steady as a wind whipped desert

Volcanoes National Park as my backyard makes it so easy for me to drive right over there to my favorite parking lot and write!

The wind whipped my mobile writing studio as I glanced out over the desolate brown desert gravelled ground.  Scrabbly hapu’u miniatures and ten foot tall ohi’a lehua blooming red created foreground to the clear blue sky, bright sunshine and slowly building white cloud bank.

The only sound: whipping wind.

I started with my peanut butter and nutella sandwich and watched the silver glint of the incoming rental cars.

After surviving the morning’s domestic traumas (sick boy, laundry, eldest’s first day of summer job, housecleaning), I was ready for my commitment to writing.

I put my head down and didn’t look for up three hours.  (Ok, I did pee and recharge the computer.)

I had to go pick up the eldest from Hilo, so I missed the four hour mark.  I will strive for it tomorrow.

Writing notes: I read in my beloved Reading Like a Writer by Francine Post that some writers struggle with point of view and tense because they feel like they’re writing into a void.  Who is the audience? Who is the storyteller? I pondered those questions today as I worked on completing my read through.  I finished on page 147/180 today, far into the deathly middle where the tangents are getting nuts.  I’m still making major plot revisions and character changes.  But that is what revision is all about, right?

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Living, aka “prewriting”

Sunday, rallying, didn’t lie down once all day!  Ate a pb sandwich and drank coffee!  yippee.

My dear friend, Darlene Javar (poet extraordinaire) always reminds me that any time not writing is time spent collecting stories, characters and plots for writing.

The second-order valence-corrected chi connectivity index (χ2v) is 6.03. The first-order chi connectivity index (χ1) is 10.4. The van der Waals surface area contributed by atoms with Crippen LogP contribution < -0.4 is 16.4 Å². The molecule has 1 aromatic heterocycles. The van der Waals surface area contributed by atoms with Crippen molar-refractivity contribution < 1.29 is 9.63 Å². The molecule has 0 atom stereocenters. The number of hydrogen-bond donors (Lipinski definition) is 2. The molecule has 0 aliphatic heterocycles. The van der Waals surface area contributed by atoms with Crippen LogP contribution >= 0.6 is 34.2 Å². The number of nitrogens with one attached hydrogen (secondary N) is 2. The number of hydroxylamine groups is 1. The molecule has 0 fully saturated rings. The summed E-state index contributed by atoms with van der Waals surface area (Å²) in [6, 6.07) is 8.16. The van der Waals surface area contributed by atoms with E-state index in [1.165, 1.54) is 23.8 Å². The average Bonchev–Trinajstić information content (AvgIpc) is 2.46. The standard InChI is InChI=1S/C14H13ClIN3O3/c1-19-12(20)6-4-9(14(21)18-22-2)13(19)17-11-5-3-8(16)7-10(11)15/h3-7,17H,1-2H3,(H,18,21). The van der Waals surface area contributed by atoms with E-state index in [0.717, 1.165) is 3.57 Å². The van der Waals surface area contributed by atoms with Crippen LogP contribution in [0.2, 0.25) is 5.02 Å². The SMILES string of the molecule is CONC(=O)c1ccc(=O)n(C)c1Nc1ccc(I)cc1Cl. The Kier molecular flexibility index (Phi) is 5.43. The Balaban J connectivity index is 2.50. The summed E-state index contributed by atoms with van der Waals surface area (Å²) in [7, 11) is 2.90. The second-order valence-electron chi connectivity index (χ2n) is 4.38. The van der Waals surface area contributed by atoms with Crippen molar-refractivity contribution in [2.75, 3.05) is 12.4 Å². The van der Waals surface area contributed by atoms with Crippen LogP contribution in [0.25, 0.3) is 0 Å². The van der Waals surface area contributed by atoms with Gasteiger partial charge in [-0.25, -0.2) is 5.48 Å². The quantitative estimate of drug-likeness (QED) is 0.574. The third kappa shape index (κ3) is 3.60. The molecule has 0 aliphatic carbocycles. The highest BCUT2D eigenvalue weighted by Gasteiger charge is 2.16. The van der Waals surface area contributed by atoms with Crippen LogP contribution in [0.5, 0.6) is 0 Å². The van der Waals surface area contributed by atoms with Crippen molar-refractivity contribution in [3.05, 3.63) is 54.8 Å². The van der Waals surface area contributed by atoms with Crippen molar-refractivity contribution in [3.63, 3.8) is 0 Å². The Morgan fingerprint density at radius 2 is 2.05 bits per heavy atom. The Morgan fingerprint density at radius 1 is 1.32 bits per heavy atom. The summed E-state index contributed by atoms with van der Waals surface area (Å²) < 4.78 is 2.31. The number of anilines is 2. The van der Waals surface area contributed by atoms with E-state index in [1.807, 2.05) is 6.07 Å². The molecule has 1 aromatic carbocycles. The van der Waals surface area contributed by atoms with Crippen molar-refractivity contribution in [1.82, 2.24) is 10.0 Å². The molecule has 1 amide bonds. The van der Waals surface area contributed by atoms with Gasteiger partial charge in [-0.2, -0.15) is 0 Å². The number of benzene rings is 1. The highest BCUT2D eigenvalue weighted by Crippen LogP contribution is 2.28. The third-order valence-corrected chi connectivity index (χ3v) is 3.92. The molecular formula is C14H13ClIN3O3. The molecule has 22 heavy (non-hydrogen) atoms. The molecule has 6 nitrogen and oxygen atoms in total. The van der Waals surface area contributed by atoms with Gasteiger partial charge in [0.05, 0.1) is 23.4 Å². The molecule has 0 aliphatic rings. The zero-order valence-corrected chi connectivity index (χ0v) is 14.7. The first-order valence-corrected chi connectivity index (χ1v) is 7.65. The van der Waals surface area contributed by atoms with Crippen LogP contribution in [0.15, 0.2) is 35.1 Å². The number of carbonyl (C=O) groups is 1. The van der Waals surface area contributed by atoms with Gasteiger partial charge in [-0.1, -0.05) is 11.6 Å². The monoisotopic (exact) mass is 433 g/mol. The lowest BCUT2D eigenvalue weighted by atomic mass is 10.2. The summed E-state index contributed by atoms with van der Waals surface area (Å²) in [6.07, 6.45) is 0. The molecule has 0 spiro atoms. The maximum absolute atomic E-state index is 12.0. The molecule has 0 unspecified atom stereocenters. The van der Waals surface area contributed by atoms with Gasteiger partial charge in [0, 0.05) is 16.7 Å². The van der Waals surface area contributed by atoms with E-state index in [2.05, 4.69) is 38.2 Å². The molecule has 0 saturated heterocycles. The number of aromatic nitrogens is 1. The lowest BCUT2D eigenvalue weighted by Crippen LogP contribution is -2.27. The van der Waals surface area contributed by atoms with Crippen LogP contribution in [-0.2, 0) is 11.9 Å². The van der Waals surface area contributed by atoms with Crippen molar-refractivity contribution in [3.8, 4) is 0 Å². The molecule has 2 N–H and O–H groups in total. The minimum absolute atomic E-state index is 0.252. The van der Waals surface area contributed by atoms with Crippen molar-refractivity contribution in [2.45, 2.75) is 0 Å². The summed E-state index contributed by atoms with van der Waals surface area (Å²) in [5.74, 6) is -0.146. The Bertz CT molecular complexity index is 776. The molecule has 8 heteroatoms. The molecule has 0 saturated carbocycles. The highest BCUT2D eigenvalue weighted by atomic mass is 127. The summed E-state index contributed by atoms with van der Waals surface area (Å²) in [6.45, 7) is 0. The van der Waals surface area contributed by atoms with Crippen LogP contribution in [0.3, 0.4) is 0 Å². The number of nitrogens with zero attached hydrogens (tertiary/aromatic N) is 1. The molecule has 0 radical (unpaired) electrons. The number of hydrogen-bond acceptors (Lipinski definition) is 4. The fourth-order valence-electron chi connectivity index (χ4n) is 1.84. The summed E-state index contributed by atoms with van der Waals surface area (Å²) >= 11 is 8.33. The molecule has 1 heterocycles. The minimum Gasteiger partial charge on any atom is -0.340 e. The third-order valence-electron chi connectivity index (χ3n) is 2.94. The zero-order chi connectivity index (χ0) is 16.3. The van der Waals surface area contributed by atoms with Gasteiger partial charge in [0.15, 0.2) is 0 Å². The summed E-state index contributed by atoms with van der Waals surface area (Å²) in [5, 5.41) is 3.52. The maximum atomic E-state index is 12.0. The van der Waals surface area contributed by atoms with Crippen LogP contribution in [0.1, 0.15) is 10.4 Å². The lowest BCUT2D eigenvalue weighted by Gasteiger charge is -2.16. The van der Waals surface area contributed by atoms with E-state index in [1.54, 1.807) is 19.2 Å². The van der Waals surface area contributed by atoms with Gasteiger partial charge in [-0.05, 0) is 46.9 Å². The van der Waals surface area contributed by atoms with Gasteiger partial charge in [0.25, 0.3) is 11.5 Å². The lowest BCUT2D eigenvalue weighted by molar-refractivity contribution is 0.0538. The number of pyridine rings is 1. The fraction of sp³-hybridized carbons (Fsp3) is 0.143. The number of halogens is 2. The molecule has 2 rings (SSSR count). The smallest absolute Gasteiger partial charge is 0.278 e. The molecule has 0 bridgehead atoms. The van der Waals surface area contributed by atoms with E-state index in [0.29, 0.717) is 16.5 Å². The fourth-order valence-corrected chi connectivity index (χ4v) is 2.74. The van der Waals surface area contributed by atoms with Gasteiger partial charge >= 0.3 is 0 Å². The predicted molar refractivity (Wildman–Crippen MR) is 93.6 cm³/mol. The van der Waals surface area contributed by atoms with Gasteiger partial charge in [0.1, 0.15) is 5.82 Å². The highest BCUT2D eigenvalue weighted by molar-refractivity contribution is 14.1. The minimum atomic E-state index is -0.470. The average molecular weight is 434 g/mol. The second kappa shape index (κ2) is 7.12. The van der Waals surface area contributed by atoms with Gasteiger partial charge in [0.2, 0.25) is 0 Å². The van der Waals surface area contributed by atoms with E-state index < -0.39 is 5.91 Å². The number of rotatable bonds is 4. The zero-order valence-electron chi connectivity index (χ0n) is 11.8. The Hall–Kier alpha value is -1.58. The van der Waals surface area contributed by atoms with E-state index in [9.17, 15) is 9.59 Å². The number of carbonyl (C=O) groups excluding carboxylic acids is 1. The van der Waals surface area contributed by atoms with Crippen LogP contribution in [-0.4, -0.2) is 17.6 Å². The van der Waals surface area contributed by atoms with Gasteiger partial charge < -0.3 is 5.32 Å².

Tomorrow, begins the first full week of four hours per day writing.

This is special because:

1) I’ve never dedicated so many hours per day to writing.

2) The commitment is not mine alone.  My husband and kids have to be encouraging, accepting and helpful.

3) Sitting alone in a mini van with a laptop and no internet access for twenty hours a week could drive a person nuts.  Let’s hope I’m not that person.

Thank you to those of you who send me messages, either by facebook, gmail or wordpress.  It means a lot!

Wish me luck!

Saturday

Saturday is family day.

Dear Husband (DH) and I got the new chicken  coop out into the yard and the four “baby” chicks installed.  He and I and then another helper got some clear plastic hung on the back deck to block the cold wet summer wind.  Kids played and cruised.

The only problem was that my stomach was feeling terrible. Diarrhea all day.  I spent a lot of the day in bedI didn’t even feel like reading (and that is unheard of.)  Hoping to be better tomorrow to spend more time with the kids.  Glad its not a writing day!

I’ve only just begun!

Today Jackie and I spent most of the day at our new hot spot, Kope Kope in Hilo.

http://www.kopekopeespresso.com/

We’ve abandoned Border’s Hilo because it is just too distracting.  Although, for book and magazine reading and general hanging out, Border’s is still the spot.   At Kope Kope, there is also coffee (essential), food and clean tables.  Kope Kope is much quieter and not nearly as busy (insane) as Borders.  There are many more available plugs (and even power strips!) Of course, there are things going on- Japanese people talking loudly in Japanese and one of the waitresses practicing with her cool poi balls–  a maori dance implement- click below for more info-